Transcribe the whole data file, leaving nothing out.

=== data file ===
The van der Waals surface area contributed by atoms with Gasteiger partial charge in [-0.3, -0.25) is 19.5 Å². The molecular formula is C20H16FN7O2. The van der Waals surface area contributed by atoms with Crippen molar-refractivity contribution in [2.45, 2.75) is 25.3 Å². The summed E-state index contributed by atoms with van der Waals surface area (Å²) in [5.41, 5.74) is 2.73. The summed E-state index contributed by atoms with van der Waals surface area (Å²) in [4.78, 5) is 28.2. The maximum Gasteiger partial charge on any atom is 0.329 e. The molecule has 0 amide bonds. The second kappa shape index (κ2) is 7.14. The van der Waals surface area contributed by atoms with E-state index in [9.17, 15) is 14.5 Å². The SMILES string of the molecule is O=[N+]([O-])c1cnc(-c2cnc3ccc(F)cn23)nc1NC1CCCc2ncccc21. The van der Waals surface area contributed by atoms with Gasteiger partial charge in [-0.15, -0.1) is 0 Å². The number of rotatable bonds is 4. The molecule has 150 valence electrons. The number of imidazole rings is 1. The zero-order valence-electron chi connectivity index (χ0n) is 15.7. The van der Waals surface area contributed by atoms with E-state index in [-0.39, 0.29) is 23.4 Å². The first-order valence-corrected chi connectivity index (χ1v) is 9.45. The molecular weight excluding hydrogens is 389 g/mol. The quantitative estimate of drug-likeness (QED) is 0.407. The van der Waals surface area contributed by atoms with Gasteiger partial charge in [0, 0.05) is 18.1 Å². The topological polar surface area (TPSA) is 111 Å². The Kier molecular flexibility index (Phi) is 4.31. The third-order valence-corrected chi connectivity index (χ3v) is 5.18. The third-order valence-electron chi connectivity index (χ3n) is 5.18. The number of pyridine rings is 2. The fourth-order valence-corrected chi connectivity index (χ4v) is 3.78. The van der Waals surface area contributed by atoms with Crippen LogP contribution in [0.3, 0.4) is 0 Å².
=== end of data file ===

The van der Waals surface area contributed by atoms with Gasteiger partial charge in [-0.3, -0.25) is 19.5 Å². The molecular formula is C20H16FN7O2. The van der Waals surface area contributed by atoms with Crippen molar-refractivity contribution in [2.45, 2.75) is 25.3 Å². The summed E-state index contributed by atoms with van der Waals surface area (Å²) in [5.41, 5.74) is 2.73. The summed E-state index contributed by atoms with van der Waals surface area (Å²) in [4.78, 5) is 28.2. The maximum Gasteiger partial charge on any atom is 0.329 e. The molecule has 0 amide bonds. The second kappa shape index (κ2) is 7.14. The van der Waals surface area contributed by atoms with E-state index in [9.17, 15) is 14.5 Å². The SMILES string of the molecule is O=[N+]([O-])c1cnc(-c2cnc3ccc(F)cn23)nc1NC1CCCc2ncccc21. The van der Waals surface area contributed by atoms with Gasteiger partial charge in [-0.15, -0.1) is 0 Å². The number of rotatable bonds is 4. The molecule has 150 valence electrons. The number of imidazole rings is 1. The zero-order valence-electron chi connectivity index (χ0n) is 15.7. The van der Waals surface area contributed by atoms with E-state index in [-0.39, 0.29) is 23.4 Å². The first-order valence-corrected chi connectivity index (χ1v) is 9.45. The molecular weight excluding hydrogens is 389 g/mol. The quantitative estimate of drug-likeness (QED) is 0.407. The van der Waals surface area contributed by atoms with Gasteiger partial charge in [0, 0.05) is 18.1 Å². The topological polar surface area (TPSA) is 111 Å². The Kier molecular flexibility index (Phi) is 4.31. The third-order valence-corrected chi connectivity index (χ3v) is 5.18. The third-order valence-electron chi connectivity index (χ3n) is 5.18. The number of pyridine rings is 2. The fourth-order valence-corrected chi connectivity index (χ4v) is 3.78. The van der Waals surface area contributed by atoms with Crippen LogP contribution in [0.3, 0.4) is 0 Å².